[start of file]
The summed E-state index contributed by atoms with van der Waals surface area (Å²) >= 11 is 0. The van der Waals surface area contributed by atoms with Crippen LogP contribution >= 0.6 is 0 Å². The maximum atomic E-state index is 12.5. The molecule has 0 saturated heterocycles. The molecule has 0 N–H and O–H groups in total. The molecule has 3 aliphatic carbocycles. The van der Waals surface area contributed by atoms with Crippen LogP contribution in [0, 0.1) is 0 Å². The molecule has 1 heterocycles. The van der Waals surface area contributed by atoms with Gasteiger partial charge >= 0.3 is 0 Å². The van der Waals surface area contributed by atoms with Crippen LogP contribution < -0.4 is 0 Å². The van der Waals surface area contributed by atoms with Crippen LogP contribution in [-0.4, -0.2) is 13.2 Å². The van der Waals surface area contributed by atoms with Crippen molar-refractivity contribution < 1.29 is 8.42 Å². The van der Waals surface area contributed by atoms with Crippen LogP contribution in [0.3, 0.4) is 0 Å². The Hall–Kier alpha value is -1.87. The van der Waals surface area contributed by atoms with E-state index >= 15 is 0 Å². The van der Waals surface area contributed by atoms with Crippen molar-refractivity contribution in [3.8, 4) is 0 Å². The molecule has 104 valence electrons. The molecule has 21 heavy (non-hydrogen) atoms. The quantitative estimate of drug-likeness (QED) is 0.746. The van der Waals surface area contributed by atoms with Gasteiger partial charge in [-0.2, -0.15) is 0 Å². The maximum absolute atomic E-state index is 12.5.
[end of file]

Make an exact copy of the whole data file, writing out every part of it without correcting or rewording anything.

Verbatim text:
The summed E-state index contributed by atoms with van der Waals surface area (Å²) >= 11 is 0. The van der Waals surface area contributed by atoms with Crippen LogP contribution >= 0.6 is 0 Å². The maximum atomic E-state index is 12.5. The molecule has 0 saturated heterocycles. The molecule has 0 N–H and O–H groups in total. The molecule has 3 aliphatic carbocycles. The van der Waals surface area contributed by atoms with Crippen LogP contribution in [0, 0.1) is 0 Å². The molecule has 1 heterocycles. The van der Waals surface area contributed by atoms with Gasteiger partial charge >= 0.3 is 0 Å². The van der Waals surface area contributed by atoms with Crippen LogP contribution < -0.4 is 0 Å². The van der Waals surface area contributed by atoms with Crippen LogP contribution in [-0.4, -0.2) is 13.2 Å². The van der Waals surface area contributed by atoms with Crippen molar-refractivity contribution < 1.29 is 8.42 Å². The van der Waals surface area contributed by atoms with Crippen LogP contribution in [0.3, 0.4) is 0 Å². The Hall–Kier alpha value is -1.87. The van der Waals surface area contributed by atoms with E-state index >= 15 is 0 Å². The van der Waals surface area contributed by atoms with Crippen molar-refractivity contribution in [3.8, 4) is 0 Å². The molecule has 104 valence electrons. The molecule has 21 heavy (non-hydrogen) atoms. The quantitative estimate of drug-likeness (QED) is 0.746. The van der Waals surface area contributed by atoms with Gasteiger partial charge in [-0.2, -0.15) is 0 Å². The maximum absolute atomic E-state index is 12.5.